Literature Review on Outpatient Treatments for Hemorrhoids
The chapter focuses on literature review on outpatient treatments for hemorrhoids, involving medical management, and above all office-based procedures, for symptomatic low-grade internal hemorrhoids according to the Goligher’s classification.
A wide range of options are available, and the choice is based on several aspects that may depend on surgeon preference and experience, equipment availability, patient medical comorbidities, and patient preference. Correction of lifestyle and dietary habits are the initial preventive measures. Conservative approaches are recommended initially for patients with low-grade disease and in particular for pregnant, immunocompromised, in coagulation disorders, cirrhosis, and Crohn’s disease. Medical management for symptomatic hemorrhoids can be distinguished in oral and topical treatment; however, there are no evidence showing their benefit for prevention or long-term treatment of hemorrhoid disease.
Nonoperative treatments are generally done in the office or endoscopy suite, without the need for anesthesia or preparation of the patient and they have the advantage that patients resume normal activities after treatment. These techniques do not have effect on any external hemorrhoid, and rubber band ligation (RBL) is currently the most widespread outpatient treatment. Complications are usually minor with range from 3% to 8%, and banding has the best outcome with first- and second-degree hemorrhoids, with 70–90% success after one treatment.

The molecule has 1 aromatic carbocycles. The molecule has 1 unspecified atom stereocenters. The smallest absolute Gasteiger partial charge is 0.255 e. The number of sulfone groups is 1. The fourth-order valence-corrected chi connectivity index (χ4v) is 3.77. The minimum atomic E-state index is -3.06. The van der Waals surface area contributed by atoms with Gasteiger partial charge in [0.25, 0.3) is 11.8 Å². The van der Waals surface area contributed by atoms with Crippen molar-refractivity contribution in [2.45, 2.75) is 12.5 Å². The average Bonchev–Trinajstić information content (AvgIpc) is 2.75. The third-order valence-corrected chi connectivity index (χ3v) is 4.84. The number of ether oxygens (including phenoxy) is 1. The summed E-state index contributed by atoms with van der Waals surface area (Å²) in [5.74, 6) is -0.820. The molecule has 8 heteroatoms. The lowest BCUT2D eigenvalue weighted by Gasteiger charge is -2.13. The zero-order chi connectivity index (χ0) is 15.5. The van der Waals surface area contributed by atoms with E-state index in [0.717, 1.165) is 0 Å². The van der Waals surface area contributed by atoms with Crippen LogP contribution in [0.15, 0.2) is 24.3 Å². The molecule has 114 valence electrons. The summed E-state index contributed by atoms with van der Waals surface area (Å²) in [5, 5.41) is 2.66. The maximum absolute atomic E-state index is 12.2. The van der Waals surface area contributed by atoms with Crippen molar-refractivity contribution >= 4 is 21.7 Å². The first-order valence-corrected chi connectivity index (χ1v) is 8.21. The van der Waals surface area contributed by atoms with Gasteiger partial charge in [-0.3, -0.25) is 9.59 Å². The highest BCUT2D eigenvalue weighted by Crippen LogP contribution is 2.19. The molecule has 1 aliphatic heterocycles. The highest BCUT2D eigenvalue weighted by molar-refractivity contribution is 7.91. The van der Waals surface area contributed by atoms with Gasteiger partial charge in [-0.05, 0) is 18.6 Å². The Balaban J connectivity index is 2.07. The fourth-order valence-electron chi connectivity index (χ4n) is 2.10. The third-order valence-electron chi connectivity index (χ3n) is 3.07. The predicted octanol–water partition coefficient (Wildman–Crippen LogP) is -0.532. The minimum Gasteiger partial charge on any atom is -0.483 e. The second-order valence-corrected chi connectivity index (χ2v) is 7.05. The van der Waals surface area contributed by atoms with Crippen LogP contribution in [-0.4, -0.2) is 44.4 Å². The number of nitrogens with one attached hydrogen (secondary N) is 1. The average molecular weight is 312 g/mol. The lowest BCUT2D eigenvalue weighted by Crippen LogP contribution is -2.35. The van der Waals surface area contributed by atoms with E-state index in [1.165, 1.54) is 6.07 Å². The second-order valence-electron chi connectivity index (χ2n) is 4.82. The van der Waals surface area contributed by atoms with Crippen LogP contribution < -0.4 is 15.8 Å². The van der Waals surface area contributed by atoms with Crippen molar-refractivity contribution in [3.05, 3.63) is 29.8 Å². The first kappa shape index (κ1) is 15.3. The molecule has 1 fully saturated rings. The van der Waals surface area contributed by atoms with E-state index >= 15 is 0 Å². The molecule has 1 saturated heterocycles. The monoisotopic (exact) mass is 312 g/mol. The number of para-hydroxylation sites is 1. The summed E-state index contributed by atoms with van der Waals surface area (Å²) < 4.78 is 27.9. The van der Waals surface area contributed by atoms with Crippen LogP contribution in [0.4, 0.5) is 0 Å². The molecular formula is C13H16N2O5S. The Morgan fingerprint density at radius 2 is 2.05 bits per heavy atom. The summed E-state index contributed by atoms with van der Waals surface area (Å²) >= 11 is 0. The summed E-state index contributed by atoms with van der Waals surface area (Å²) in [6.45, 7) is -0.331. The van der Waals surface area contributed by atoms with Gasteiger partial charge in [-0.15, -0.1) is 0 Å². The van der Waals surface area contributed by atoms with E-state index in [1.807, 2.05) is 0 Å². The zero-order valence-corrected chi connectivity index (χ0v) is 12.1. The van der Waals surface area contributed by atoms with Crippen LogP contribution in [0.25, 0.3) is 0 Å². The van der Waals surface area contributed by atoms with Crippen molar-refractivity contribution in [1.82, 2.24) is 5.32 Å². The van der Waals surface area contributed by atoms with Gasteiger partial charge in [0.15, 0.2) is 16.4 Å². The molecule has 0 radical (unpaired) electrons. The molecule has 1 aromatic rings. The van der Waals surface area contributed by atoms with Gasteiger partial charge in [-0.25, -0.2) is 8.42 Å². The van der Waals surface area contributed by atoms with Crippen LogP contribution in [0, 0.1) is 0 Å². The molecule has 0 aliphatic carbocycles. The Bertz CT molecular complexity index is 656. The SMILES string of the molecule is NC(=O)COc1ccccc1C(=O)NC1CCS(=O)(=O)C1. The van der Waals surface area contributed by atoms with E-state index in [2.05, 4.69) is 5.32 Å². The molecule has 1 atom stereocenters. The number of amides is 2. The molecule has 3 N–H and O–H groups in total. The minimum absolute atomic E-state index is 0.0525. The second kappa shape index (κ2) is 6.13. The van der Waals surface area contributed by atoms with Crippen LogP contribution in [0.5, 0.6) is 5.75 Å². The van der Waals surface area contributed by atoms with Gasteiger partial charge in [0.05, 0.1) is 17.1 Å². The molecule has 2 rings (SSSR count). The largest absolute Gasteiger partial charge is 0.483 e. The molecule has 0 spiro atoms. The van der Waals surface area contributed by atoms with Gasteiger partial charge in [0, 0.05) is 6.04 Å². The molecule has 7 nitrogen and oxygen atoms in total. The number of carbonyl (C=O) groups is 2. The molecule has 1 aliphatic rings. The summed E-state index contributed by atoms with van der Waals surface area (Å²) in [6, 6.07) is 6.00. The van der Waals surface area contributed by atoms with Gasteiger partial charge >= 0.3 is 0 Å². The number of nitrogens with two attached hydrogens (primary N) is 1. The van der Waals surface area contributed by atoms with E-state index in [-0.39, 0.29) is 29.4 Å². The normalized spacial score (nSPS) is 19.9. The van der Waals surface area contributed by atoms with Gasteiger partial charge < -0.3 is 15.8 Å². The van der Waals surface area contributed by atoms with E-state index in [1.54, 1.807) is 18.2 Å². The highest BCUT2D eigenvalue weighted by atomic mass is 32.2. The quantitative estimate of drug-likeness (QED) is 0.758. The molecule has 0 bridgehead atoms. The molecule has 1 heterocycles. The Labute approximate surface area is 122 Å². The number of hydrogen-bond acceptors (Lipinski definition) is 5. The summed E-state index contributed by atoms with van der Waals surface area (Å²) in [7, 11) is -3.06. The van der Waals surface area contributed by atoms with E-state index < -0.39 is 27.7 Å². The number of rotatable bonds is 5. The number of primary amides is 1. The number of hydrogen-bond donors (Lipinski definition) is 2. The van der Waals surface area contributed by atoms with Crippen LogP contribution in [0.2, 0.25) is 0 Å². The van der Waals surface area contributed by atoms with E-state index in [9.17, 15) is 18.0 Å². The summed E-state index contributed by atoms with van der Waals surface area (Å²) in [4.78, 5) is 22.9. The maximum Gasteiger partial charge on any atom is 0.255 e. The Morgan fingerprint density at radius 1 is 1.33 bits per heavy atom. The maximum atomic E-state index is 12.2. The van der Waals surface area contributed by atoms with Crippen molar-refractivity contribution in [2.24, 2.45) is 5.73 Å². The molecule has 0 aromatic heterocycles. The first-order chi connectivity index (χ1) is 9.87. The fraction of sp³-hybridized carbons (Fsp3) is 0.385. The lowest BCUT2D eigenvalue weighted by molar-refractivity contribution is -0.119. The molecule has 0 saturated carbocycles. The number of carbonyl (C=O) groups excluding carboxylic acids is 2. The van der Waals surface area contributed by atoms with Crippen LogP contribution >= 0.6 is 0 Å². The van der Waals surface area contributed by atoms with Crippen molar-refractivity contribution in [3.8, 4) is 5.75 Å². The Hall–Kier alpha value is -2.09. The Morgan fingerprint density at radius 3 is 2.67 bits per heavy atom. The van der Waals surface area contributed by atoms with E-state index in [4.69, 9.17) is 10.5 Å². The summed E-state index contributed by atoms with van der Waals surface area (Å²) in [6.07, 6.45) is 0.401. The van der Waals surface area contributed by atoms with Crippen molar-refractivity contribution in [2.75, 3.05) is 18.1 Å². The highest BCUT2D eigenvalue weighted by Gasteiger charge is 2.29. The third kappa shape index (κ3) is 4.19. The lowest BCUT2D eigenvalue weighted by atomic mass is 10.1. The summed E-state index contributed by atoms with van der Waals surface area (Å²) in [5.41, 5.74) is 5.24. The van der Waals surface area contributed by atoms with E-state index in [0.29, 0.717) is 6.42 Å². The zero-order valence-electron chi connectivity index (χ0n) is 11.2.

Other office-based procedures include injection sclerotherapy with a high degree of initial success in decreasing bleeding and pain and infrared photocoagulation, bipolar diathermy, and direct current electrotherapy. All these techniques have success rates inferior to RBL in randomized studies.
Hemorrhoidal artery ligation
Hemorrhoid laser procedure
Rubber band ligation
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